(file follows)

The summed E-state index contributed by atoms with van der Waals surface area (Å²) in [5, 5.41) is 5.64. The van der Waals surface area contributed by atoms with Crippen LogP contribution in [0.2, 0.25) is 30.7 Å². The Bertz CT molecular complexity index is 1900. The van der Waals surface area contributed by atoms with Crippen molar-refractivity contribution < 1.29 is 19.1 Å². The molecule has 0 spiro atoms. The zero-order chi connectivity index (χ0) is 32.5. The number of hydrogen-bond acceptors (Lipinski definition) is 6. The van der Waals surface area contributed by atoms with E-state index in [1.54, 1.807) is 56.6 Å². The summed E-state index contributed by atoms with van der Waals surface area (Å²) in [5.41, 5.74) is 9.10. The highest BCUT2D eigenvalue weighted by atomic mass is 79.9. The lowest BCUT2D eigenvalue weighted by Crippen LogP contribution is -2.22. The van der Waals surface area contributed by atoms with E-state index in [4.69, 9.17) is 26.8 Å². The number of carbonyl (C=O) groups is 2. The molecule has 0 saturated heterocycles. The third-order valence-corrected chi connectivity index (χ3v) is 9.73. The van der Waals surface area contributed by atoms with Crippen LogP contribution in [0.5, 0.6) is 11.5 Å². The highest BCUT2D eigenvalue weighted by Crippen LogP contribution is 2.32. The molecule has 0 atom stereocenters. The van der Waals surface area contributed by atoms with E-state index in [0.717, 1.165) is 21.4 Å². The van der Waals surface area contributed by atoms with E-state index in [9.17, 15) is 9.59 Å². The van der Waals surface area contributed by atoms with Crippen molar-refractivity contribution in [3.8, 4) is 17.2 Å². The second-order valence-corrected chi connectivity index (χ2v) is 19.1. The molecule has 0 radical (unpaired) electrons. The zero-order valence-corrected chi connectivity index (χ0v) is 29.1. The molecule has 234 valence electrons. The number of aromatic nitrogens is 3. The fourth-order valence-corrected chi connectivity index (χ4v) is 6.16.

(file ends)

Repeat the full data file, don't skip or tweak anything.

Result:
The summed E-state index contributed by atoms with van der Waals surface area (Å²) in [5, 5.41) is 5.64. The van der Waals surface area contributed by atoms with Crippen LogP contribution in [0.2, 0.25) is 30.7 Å². The Bertz CT molecular complexity index is 1900. The van der Waals surface area contributed by atoms with Crippen molar-refractivity contribution < 1.29 is 19.1 Å². The molecule has 0 spiro atoms. The zero-order chi connectivity index (χ0) is 32.5. The number of hydrogen-bond acceptors (Lipinski definition) is 6. The van der Waals surface area contributed by atoms with E-state index in [1.54, 1.807) is 56.6 Å². The summed E-state index contributed by atoms with van der Waals surface area (Å²) in [5.41, 5.74) is 9.10. The highest BCUT2D eigenvalue weighted by atomic mass is 79.9. The lowest BCUT2D eigenvalue weighted by Crippen LogP contribution is -2.22. The van der Waals surface area contributed by atoms with E-state index in [4.69, 9.17) is 26.8 Å². The number of carbonyl (C=O) groups is 2. The molecule has 0 saturated heterocycles. The third-order valence-corrected chi connectivity index (χ3v) is 9.73. The van der Waals surface area contributed by atoms with Crippen LogP contribution in [0.5, 0.6) is 11.5 Å². The highest BCUT2D eigenvalue weighted by Crippen LogP contribution is 2.32. The molecule has 0 atom stereocenters. The van der Waals surface area contributed by atoms with E-state index in [0.717, 1.165) is 21.4 Å². The van der Waals surface area contributed by atoms with E-state index in [9.17, 15) is 9.59 Å². The van der Waals surface area contributed by atoms with Crippen molar-refractivity contribution in [3.8, 4) is 17.2 Å². The second-order valence-corrected chi connectivity index (χ2v) is 19.1. The molecule has 0 radical (unpaired) electrons. The zero-order valence-corrected chi connectivity index (χ0v) is 29.1. The molecule has 234 valence electrons. The number of aromatic nitrogens is 3. The fourth-order valence-corrected chi connectivity index (χ4v) is 6.16.